exctr.manager_poll()
    if exctr.manager_signal == 'finish':
        task.kill()
        my_cleanup()

    # Check output file for error and kill task
    elif task.stdout_exists():
        if 'Error' in task.read_stdout():
            task.kill()

    elif task.runtime > timeout_sec:
        task.kill()  # Timeout

    else:
        time.sleep(poll_delay_sec)
        task.poll()

print(task.state)  # state may be finished/failed/killed

Executor instances can also be retrieved using Python’s with context switching statement, although this is effectively syntactical sugar to above:

from libensemble.executors import Executor

with Executor.executor as exctr:
    task = exctr.submit(app_name='sim1', num_procs=8, app_args='input.txt',
                        stdout='out.txt', stderr='err.txt')

...

Users primarily concerned with running their tasks to completion without intermediate evaluation don’t necessarily need to construct a polling loop like above, but can instead use an Executor instance’s polling_loop() method. An alternative to the above simulation function may resemble:

from libensemble.executors import Executor

# Will return Executor (whether MPI or inherited such as Balsam).
exctr = Executor.executor

task = exctr.submit(app_name='sim1', num_procs=8, app_args='input.txt',
                    stdout='out.txt', stderr='err.txt')

timeout_sec = 600
poll_delay_sec = 1

exctr.polling_loop(task, timeout=timeout_sec, delay=poll_delay_sec)

print(task.state)  # state may be finished/failed/killed

Or put yet another way:

from libensemble.executors import Executor

# Will return Executor (whether MPI or inherited such as Balsam).
exctr = Executor.executor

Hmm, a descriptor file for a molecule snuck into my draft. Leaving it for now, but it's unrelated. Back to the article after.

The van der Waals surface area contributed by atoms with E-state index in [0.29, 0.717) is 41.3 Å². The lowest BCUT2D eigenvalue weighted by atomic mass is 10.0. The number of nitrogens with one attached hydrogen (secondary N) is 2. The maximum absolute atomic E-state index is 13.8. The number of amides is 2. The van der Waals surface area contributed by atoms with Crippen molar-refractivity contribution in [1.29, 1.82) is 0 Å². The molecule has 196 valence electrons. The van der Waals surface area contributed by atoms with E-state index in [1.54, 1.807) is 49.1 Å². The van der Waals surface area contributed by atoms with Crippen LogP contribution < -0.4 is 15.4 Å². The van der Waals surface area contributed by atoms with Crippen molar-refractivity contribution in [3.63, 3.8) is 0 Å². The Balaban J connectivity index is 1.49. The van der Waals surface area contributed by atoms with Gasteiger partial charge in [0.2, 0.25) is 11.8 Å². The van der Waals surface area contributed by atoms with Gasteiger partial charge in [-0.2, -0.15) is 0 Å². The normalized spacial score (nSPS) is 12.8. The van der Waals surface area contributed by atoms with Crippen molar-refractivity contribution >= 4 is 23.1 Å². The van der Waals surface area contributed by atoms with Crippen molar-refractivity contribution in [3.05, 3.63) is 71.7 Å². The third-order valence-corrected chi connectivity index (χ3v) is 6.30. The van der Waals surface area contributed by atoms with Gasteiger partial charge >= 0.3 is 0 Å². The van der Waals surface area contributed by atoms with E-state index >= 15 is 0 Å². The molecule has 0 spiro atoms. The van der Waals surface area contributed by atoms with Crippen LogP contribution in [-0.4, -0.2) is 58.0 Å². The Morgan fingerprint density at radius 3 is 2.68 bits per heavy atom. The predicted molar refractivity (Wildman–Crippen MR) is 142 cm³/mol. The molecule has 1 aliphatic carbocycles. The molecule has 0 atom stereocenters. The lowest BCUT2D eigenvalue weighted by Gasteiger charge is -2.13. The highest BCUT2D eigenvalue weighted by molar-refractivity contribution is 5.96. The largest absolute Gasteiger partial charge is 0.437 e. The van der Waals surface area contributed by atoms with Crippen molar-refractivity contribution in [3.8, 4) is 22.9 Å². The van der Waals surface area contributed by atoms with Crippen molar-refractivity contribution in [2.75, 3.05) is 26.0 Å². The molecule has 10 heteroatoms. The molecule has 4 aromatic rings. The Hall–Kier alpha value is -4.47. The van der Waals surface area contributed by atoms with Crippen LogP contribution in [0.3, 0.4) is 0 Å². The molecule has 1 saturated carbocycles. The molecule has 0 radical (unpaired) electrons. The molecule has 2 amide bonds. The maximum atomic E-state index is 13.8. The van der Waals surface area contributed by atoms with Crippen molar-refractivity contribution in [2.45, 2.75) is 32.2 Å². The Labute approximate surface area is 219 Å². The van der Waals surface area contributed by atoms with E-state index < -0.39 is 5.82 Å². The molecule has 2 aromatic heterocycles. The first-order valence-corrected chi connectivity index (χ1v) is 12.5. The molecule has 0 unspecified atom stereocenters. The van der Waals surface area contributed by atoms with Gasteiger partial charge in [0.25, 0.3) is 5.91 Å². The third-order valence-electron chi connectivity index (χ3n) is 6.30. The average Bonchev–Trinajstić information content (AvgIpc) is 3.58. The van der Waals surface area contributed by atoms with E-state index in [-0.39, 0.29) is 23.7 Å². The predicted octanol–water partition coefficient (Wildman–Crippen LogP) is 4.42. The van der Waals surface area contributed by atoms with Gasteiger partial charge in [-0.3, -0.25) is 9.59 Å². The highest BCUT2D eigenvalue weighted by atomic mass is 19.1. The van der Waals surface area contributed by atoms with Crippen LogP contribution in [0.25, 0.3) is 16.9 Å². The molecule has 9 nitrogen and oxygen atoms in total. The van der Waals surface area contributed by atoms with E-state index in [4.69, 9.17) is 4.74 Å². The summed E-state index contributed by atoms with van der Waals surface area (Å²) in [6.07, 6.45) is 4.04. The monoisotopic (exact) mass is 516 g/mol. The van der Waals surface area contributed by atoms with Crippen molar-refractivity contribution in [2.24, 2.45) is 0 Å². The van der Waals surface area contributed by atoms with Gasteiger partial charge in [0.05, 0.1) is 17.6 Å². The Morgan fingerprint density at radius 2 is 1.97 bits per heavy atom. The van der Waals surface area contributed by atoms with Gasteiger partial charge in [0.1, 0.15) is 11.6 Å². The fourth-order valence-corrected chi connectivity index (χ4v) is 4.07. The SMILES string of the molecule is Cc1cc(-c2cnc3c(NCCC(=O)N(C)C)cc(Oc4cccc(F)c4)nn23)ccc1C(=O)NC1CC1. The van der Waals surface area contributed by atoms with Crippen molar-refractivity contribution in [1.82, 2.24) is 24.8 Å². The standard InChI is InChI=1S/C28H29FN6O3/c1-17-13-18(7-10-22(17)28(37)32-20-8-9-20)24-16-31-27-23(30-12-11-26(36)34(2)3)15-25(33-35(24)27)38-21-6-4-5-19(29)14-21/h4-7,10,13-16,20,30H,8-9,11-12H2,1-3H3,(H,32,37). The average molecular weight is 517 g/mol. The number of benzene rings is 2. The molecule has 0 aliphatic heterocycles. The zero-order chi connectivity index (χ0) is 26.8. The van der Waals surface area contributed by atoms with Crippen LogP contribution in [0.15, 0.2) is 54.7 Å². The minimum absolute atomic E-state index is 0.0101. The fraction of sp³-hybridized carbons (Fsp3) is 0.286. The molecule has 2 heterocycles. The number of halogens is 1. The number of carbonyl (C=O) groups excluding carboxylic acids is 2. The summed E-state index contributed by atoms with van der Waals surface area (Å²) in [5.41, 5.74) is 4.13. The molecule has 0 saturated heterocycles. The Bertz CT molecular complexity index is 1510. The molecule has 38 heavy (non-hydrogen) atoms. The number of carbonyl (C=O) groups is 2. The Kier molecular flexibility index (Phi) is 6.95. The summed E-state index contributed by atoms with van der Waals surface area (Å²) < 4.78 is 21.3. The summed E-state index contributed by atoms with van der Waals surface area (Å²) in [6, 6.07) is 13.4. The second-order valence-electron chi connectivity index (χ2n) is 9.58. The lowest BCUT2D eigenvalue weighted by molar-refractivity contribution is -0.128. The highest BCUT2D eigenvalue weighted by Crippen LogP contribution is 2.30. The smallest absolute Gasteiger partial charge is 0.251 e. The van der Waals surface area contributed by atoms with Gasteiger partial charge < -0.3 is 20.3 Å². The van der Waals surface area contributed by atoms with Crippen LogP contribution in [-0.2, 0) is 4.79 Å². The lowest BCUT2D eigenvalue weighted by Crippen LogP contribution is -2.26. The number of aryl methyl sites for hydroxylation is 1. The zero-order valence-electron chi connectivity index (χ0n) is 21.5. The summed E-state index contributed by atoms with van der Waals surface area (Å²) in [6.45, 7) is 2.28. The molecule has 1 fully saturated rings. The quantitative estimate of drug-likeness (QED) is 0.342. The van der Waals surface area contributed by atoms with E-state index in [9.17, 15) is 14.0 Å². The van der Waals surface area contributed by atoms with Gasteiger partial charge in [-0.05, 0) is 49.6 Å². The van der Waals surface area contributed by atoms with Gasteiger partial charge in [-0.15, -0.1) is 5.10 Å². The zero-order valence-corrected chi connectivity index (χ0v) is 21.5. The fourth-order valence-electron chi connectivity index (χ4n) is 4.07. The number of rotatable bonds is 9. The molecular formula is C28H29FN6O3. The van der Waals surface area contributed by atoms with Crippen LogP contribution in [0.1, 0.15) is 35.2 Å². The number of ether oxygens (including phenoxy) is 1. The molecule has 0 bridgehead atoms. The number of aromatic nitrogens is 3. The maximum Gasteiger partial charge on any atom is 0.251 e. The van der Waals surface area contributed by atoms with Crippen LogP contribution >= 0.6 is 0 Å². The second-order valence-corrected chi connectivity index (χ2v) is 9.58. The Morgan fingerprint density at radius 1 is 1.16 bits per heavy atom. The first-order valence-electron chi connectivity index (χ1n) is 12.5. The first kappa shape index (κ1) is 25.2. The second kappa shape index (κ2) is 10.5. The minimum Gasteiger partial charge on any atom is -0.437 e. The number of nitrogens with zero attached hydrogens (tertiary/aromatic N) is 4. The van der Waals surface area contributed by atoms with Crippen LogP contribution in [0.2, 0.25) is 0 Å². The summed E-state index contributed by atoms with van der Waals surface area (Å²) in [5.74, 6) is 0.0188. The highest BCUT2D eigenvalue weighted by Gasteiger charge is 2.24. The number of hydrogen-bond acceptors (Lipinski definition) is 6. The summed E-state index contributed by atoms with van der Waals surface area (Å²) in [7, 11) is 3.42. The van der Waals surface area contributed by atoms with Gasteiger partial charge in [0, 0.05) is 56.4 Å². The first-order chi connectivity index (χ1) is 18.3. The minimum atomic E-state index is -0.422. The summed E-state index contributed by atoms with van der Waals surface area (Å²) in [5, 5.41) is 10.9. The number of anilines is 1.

task = exctr.submit(app_name='sim1', num_procs=8, app_args='input.txt',
                    stdout='out.txt', stderr='err.txt')

print(task.result(timeout=600))  # returns state on completion

See the executor interface for the complete API.

For a more realistic example see the Electrostatic Forces example, which launches the forces.x application as an MPI task.

Note

Applications or tasks submitted via the Balsam Executor are referred to as “jobs” within Balsam, including within Balsam’s database and when describing the state of a completed submission.

The MPIExecutor autodetects system criteria such as the appropriate MPI launcher and mechanisms to poll and kill tasks. It also has access to the resource manager, which partitions resources amongst workers, ensuring that runs utilize different resources (e.g., nodes). Furthermore, the MPIExecutor offers resilience via the feature of re-launching tasks that fail to start because of system factors.

Various back-end mechanisms may be used by the Executor to best interact with each system, including proxy launchers or task management systems such as Balsam. Currently, these Executors launch at the application level within an existing resource pool. However, submissions to a batch scheduler may be supported in future Executors.

See Running on HPC Systems to see, with diagrams, how common options such as libE_specs['dedicated_mode'] affect the run configuration on clusters and supercomputers.